Adapting your service for the user entails more than just localizing the text. Let’s say you’re running a cool service in the US and you want to tap into a few international markets. However, the billing methods that you use aren’t a thing in the markets you’re about to enter. Make the experience of subscribing to your service a pleasant and smooth one.
For instance, for a German user, using PayPal is natural, nearly a half of Germans use it regularly. The vast majority of them feel that it’s natural to see a PayPal logo along with other major credit card companies when it comes to billing. Our intention is to recreate the same experience for other users in countries that aren’t as keen on the aforementioned payment methods but use others instead, like Russia, Turkey, India, China, Japan, and the list goes on.
Here are a few stats that should give us an idea about how important is payment method localization:
• Have you ever heard of iDeal? Nearly a half of Dutch users use it to make online payments.
• Alipay simply dominates the Chinese market. Around 50% of users in China use this payment method.
• As much as 20% of Japanese users opt for Konbini.
• Nearly a third of Brazilians choose Boleto Bancario.
We should intend to recreate the sense of security and ease that a well-designed service gives us via UX design.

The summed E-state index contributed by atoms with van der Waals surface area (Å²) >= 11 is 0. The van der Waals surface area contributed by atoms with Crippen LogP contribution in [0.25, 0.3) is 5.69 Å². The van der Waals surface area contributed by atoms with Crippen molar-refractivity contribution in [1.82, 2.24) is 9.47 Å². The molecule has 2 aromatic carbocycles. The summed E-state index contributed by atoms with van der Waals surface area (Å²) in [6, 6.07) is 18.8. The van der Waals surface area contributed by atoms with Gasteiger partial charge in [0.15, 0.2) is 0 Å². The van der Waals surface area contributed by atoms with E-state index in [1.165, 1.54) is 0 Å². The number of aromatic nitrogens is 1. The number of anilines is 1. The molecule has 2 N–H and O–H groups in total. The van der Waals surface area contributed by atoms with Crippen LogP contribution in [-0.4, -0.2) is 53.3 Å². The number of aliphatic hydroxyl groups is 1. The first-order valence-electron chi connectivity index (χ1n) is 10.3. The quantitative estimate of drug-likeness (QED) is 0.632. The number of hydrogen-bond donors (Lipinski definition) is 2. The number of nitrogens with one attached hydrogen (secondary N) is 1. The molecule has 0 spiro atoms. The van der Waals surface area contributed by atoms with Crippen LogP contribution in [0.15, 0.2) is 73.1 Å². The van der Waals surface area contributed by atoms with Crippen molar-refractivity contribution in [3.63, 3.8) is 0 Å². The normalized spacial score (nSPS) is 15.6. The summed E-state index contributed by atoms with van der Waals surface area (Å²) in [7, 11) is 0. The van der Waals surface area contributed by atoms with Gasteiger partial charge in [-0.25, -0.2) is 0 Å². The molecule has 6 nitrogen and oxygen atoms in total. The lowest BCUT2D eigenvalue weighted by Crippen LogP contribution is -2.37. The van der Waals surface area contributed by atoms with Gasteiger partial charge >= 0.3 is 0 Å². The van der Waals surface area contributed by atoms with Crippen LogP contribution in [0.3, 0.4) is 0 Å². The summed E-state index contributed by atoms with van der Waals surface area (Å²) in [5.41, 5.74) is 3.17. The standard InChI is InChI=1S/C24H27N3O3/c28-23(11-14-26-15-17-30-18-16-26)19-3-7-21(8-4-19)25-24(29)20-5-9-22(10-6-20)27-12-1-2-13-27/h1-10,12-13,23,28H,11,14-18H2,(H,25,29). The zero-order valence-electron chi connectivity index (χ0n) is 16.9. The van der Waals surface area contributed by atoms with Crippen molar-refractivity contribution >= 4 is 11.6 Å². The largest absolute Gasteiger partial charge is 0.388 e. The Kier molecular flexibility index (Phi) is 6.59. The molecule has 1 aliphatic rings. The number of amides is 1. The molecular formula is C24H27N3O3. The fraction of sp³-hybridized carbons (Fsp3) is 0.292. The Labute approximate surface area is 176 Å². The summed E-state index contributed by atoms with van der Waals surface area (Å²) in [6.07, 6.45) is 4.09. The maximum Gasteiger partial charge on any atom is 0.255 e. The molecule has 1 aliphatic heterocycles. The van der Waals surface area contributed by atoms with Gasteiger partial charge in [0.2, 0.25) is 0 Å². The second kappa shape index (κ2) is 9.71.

Tip: Localize your prices and currency
Don’t forget to focus on representing your prices correctly. Different parts of the world use different punctuation for numbers. To avoid confusion study the topic beforehand.
Yes, the blog section too
Many businesses attract a great deal of organic traffic through great content, posted either on their blog or other websites. Content is still king, and this trend isn’t going anywhere anytime soon.
Localizing your blog section will not only provide your customers will a ton of valuable information (given that you produce valuable content, of course), it will also give you a considerable boost in regards to search engine optimization, otherwise known as SEO. You may be big in your country of origin, but large search engines have no reason to bring your site up in their rankings and search results if you’re not relevant in a particular market. Generating content in a market’s language will ensure that you become increasingly relevant in the market you’re about to enter.